So, at the moment, all that works is me. I remind him daily to look online, to practice his instruments, to check his planner. So far, he takes it very well. No complaint. Jumps to do the work. Proud if he gets it in and his grades are good. I just don't know what to do long term though. I'm hoping age start to make a difference sooner or later.


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#6 of 23 Old 10-11-2011, 10:34 AM
 
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4.  To make this all work, there is a designated spot for her back pack (both at home and school) and all three items must go in there before travelling to and from. 

 

DD was a little reluctant at first about all this, but now it has become routine and it has greatly reduced stress.  Maybe it is my personality type, but I have to have systems in place to function properly.  There are too many things going on and too many things to remember. 

 

Good luck, Kathy, I feel your frustration!  I think it also helps for us to have an organized teacher who gives us advance notice on homework.  Do any of your kids' teachers provide a syllabus? 


We do these things too (K & 2nd grade). I have a 3 shelf tower I bought at Target that their homework supplies and backpacks go in, but after that I read a tip (and the mom had older children like the OP) to use a file cabinet and toss everything (books, papers, assignments) in the drawer for each child (ex: if you find a half finished history assignment under the kitchen table, toss it in the drawer...).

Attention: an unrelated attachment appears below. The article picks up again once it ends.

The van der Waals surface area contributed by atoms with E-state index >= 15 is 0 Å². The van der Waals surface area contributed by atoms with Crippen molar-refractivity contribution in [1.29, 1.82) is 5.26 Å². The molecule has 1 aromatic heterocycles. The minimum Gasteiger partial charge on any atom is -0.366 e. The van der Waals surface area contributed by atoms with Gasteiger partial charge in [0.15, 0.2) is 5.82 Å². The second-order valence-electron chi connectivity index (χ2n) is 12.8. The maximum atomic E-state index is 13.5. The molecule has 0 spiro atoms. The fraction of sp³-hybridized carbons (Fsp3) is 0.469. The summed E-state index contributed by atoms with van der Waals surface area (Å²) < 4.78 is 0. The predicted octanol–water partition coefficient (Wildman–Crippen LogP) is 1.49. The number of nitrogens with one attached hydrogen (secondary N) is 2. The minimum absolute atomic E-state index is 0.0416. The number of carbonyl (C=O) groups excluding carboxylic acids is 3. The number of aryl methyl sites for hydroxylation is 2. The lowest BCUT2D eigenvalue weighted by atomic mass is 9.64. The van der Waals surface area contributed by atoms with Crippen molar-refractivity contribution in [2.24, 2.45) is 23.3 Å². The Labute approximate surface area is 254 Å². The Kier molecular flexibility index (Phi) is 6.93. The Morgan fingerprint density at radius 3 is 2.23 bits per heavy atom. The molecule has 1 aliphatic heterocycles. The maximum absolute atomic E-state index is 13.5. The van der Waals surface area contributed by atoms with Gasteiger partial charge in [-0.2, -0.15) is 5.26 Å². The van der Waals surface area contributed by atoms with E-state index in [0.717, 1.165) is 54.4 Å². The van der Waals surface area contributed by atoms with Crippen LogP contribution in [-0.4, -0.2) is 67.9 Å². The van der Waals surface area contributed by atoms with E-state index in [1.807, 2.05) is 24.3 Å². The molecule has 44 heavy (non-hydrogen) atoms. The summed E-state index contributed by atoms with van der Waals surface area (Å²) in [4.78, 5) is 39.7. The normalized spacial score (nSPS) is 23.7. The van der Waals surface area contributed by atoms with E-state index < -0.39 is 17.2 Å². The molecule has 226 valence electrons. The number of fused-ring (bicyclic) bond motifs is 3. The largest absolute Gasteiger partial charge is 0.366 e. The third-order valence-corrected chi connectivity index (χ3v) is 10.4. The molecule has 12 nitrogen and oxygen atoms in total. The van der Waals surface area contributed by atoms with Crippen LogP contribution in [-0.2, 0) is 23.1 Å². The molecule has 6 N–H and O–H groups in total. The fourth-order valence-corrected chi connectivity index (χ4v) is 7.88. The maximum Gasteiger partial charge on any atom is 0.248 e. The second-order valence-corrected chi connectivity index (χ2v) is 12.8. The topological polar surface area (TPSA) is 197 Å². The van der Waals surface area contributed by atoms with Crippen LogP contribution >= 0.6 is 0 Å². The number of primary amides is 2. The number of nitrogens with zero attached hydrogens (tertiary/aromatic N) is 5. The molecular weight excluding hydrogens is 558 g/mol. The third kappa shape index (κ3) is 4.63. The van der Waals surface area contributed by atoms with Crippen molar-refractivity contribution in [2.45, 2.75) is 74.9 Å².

Our school starts lockers in 4th grade, though an upside to not having buses is that I have an opportunity to make sure we have all necessary items before leaving school. It is also a college prep type school so hopefully ds will have syllabi for all his classes at that point.


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#7 of 23 Old 10-11-2011, 11:07 AM - Thread Starter
 
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I will ask DS to ask if there is a syllabus.  Honestly, if the teacher is an organiser and has the term planned, it might be easiest to borrow the plan, make a photocopy and have one on hand at home.  It would solve one problem.  

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#8 of 23 Old 10-11-2011, 11:51 AM